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Named Account

The most common type of account is simply a Named Account. The correct name and address of the depositor is filled in on a bank signature card. As in a U.S. account, the signature card allows bank employees to verify the signature on a withdrawal. In most cases, the financial institution will require identification in the form of a passport, birth certificate, or sometimes a driver’s license. Often a letter of reference from the customer’s current bank will be necessary. The account application will ask whether the customer wants bank statements held at the institution for pickup or mailed to an address that the customer provides. Communications from the bank may be mailed in plain envelopes, with a return address of a bank manager or employee.

The account application will have the customer designate the signatory on the account. There are several alternatives. The customer can be sole signatory or joint signatory with a spouse or some other person. It can be specified that either signatory can withdraw funds or that the signature of both parties is necessary.

The depositor also specifies the manner for holding the funds and the choice of currency. For example, a deposit in a Bahamian bank can usually be held in U.S. dollars, Swiss francs, or other major currencies. Currencies other than the dollar may pay higher or lower interest rates depending upon the relative stability of that currency. At this moment, interest rates on the Hong Kong dollar are nearly 20 percent per year. However, an investor in this currency runs the risk that the Hong Kong dollar will decline in value and a substantial portion of the deposit may be lost. Diversification of funds among the major currencies is a sound practice, but speculating in order to achieve what appear to be superior returns can be hazardous.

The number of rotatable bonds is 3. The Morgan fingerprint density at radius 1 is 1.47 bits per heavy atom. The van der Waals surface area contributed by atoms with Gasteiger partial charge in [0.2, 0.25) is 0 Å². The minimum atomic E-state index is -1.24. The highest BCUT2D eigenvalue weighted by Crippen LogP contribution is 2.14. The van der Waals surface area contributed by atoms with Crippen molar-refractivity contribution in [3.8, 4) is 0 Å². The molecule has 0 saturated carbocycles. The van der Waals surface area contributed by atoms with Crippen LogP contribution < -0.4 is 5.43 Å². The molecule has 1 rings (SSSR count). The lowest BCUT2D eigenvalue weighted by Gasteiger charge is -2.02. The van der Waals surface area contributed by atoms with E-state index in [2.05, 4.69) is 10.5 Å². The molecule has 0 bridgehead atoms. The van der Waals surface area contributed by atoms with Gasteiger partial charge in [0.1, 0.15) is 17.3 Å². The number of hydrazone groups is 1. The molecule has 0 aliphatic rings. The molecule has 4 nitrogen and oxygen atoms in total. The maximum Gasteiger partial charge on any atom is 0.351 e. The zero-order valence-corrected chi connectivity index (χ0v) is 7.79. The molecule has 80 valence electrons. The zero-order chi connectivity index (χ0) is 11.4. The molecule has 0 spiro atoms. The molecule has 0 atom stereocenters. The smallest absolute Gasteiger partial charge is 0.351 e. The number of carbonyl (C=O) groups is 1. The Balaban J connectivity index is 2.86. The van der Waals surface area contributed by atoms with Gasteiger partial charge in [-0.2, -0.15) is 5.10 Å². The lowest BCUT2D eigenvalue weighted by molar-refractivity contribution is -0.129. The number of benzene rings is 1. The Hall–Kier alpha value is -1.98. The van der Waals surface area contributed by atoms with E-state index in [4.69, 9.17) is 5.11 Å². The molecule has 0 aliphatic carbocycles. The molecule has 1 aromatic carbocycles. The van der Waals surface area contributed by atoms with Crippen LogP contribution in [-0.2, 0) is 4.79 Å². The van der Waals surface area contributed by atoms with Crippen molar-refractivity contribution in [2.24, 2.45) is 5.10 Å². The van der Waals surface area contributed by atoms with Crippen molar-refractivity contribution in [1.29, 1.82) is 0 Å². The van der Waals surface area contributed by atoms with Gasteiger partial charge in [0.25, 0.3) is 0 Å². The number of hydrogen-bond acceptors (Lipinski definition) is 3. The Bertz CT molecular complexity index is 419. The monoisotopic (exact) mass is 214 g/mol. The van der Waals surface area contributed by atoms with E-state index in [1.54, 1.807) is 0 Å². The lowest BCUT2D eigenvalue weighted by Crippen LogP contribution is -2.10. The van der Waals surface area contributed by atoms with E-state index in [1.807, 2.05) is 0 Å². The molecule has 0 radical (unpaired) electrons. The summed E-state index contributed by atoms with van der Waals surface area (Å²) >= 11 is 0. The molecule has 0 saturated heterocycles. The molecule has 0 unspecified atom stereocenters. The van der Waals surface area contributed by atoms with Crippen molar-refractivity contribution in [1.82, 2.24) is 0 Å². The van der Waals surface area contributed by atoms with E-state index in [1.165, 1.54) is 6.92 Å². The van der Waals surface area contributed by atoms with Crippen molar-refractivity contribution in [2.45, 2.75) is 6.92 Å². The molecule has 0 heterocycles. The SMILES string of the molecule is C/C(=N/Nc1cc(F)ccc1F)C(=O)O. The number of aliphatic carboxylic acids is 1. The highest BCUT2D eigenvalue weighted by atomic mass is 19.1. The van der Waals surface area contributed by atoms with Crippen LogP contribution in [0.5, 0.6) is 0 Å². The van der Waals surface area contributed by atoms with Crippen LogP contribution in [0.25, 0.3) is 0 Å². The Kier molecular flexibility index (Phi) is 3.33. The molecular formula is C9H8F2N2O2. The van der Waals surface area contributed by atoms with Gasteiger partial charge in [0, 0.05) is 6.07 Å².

Amounts on deposit, in whichever currency, can be held in a time deposit, which earns interest based on the term of the deposit. The amount of interest is based upon the currency in which the funds are held and the term of the deposit. Dollar accounts will earn interest at the going rate for dollar deposits-meaning the same basic rate as that available in the U.S. If thirty-day certificates of deposit pay 5 percent in the U.S., you will earn approximately that amount in the offshore account.

The variation in the interest rate on dollar denominated accounts is no greater offshore than it is in the U.S. We live in an age where trillions of dollars are moved around the world electronically and instantaneously. If a bank in Bermuda is paying above market rates for dollars (in the form of interest), then that bank will be flooded with deposits quickly. This ability to arbitrage interest rates in the international markets keeps these rates at a uniform level throughout the world.

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